The Booker T. Café (named after Booker T. Washington) in Rondo in 1960, one of many African-American businesses and community gathering spaces rolled over by I-94 construction. Photo courtesy of the Minnesota Historical Society.
Tonight, Josh Wilder’s new play The Highwaymen premieres at the History Theatre in St. Paul. This historical drama examines the circumstances related to the building of I-94 in St. Paul’s Rondo neighborhood – an urban and transportation-planning decision that has gone down in urban planning infamy. The construction of I-94 (mostly starting in 1956) demolished much of a thriving middle-class African-American neighborhood and shattered the connections of much of what was left.
If this seems like a piece of ancient history, think again. To find a piece about I-94 and pain, just open yesterday’s Star Tribune and read about the impending Lowry Tunnel work. As the Star Tribune’s Tim Harlow put it, “It’s going to be bad. Very, very bad.” This was much the impression of Rondo’s community leaders when postwar urban planners decided in 1947 that their neighborhood was up for urban renewal, whether they liked (or needed it) or not. As MN Department of Transportation Commissioner Charlie Zell said in 2016, MNDoT would “never build that kind of atrocity today.”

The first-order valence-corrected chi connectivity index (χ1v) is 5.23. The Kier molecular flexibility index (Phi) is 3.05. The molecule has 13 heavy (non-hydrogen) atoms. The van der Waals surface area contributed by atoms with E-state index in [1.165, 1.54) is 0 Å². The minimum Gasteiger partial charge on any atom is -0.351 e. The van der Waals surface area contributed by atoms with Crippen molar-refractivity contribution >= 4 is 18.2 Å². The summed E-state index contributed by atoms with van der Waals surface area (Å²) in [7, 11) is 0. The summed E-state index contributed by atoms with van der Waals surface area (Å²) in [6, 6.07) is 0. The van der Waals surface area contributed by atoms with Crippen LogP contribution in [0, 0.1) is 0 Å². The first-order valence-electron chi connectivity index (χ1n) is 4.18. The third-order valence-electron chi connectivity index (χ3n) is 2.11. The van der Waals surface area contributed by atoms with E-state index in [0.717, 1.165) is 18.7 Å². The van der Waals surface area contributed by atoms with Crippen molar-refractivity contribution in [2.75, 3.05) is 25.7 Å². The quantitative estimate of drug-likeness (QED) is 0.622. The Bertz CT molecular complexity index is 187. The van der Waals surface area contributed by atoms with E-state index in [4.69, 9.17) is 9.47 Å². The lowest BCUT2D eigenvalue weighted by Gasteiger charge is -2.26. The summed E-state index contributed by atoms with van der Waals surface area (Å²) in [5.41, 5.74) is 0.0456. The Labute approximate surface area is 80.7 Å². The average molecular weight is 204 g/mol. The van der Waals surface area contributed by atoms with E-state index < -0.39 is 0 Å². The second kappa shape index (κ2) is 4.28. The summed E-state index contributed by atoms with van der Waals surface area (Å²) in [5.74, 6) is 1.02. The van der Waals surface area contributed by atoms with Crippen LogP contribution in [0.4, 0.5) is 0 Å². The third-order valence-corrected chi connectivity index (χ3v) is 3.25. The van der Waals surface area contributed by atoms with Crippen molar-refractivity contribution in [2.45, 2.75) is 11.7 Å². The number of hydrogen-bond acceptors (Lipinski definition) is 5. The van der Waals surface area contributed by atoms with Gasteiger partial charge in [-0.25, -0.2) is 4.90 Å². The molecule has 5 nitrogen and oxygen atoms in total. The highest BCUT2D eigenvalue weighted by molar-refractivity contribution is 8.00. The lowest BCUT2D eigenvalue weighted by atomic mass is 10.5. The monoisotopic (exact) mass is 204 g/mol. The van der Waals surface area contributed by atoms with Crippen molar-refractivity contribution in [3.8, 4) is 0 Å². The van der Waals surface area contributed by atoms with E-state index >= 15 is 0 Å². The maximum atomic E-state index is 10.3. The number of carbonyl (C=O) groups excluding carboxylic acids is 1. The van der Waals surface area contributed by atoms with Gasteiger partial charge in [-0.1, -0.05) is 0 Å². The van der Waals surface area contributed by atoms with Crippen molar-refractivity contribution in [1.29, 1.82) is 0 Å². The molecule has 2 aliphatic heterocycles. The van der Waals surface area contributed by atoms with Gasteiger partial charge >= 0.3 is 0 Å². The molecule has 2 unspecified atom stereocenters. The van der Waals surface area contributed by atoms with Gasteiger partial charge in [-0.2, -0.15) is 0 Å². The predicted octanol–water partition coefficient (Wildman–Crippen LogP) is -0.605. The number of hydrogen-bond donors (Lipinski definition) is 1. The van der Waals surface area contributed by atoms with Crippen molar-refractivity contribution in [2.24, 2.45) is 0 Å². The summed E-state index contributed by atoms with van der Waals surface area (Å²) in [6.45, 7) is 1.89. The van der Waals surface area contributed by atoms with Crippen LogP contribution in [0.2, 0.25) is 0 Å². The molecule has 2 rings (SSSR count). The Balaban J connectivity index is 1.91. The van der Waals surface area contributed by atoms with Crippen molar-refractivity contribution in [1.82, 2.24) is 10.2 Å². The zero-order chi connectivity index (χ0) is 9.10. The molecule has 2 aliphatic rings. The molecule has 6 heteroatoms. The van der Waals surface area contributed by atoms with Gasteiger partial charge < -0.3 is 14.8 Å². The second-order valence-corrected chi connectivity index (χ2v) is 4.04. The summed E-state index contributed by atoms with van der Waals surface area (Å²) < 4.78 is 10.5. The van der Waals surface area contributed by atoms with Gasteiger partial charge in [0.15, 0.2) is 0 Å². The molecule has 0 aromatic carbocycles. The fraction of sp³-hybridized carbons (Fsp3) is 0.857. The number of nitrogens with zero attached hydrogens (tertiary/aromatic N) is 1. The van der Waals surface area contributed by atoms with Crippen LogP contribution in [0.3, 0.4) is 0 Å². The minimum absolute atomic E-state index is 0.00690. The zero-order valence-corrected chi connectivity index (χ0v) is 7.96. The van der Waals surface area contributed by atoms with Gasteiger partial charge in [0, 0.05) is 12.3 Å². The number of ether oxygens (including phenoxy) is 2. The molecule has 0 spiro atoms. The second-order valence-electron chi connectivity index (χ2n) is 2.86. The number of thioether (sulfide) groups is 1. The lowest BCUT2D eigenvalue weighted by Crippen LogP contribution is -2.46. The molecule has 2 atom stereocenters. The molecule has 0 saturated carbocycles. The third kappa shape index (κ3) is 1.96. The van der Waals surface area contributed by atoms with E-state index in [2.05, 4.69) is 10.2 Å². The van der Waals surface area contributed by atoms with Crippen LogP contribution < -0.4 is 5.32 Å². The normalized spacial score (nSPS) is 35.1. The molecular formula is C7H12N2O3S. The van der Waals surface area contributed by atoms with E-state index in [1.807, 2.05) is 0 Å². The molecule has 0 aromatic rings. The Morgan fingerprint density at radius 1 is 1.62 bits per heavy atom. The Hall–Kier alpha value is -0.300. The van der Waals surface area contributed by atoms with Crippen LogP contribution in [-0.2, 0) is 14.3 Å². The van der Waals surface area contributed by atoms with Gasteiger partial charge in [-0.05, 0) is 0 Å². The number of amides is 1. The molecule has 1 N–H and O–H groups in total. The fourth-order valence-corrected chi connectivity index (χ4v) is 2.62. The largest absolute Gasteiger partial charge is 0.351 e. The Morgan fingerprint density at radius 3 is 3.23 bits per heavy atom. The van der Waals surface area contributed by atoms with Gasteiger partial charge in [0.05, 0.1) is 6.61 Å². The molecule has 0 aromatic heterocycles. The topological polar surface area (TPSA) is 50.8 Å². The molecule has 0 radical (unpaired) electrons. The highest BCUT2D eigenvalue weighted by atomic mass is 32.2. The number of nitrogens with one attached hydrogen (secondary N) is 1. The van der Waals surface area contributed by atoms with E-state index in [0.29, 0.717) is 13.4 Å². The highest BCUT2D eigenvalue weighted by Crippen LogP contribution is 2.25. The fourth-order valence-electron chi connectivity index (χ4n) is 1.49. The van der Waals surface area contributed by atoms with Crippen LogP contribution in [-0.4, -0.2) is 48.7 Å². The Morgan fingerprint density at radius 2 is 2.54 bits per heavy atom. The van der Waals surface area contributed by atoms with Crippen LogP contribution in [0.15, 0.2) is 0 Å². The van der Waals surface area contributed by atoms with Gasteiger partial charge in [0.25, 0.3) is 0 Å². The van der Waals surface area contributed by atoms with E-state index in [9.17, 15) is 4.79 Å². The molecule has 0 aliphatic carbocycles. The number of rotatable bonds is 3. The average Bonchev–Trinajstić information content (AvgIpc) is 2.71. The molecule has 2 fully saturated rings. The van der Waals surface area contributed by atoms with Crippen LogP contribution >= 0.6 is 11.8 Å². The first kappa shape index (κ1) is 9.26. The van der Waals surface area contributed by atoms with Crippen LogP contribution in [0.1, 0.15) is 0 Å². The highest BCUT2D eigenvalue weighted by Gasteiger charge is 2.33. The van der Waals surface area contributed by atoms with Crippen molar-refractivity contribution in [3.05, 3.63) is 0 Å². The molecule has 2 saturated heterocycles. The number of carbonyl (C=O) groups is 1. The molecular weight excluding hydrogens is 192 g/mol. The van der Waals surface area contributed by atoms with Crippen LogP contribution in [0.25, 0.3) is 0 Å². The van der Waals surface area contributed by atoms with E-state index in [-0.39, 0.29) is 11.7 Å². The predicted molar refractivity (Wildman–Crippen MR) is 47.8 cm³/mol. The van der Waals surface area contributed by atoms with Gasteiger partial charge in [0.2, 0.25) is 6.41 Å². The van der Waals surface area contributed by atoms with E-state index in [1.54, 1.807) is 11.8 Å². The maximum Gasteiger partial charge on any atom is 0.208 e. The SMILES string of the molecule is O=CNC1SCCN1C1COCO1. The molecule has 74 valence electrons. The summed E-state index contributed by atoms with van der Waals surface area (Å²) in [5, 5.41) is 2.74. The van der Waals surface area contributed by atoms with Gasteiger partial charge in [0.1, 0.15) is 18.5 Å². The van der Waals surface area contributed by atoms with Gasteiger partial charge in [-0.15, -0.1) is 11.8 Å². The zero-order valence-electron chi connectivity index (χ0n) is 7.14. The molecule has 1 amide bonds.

One of the then-undervalued impacts of highway construction is that it often bisects communities from businesses, churches, and other services. If it is dangerous or inconvenient to pass a highway (most of which have far more underpasses and bridge crossing now than when they were first built), a business or church that is seemingly close to its patrons or members can find itself permanently stunted or forced to close. Residential areas cut off from their school district acquire a different character, especially if extended busing is required to reach the post-highway schools. These lingering community wounds and dysfunctions continue today, as recognized by the Knight Foundation’s granting $99,500 in 2016 to help advocate for a new bridge to reconnect the remaining (and separated) halves of Rondo.
The narrative of The Highwaymen doesn’t follow the classic bandits of English lore, but rather focuses on the planners who routed the highway through Rondo and those who opposed them. Playwright Josh Wilder described the play’s focus saying, “The lens is switched around…it examines the men behind the closed doors that impacted Rondo forever and the community leaders of Rondo who did their very best to save it.” The residents might have preferred simply to be robbed, rather than being evicted from their homes and forced to rebuild their lives in distant, segregated neighborhoods, with long-running consequences for their work, education, and community lives.
The Highwaymen is directed by Jamil Jude and features performances by Kevin D. West, Rex Isom, Jr., Darrick Mosley, E.J. Subkoviak, Peter Thomson, and Jim Detmar. It includes costumes designed by Trevor Bowen, set design by Wrara Plesoiu, lighting design by Wu Chen Khoo, sound design by Topher Pirkl, and prop design by Abbee Warmboe.
The Highwaymen opens tonight at the History Theatre in St. Paul, MN and plays through Feb. 26.
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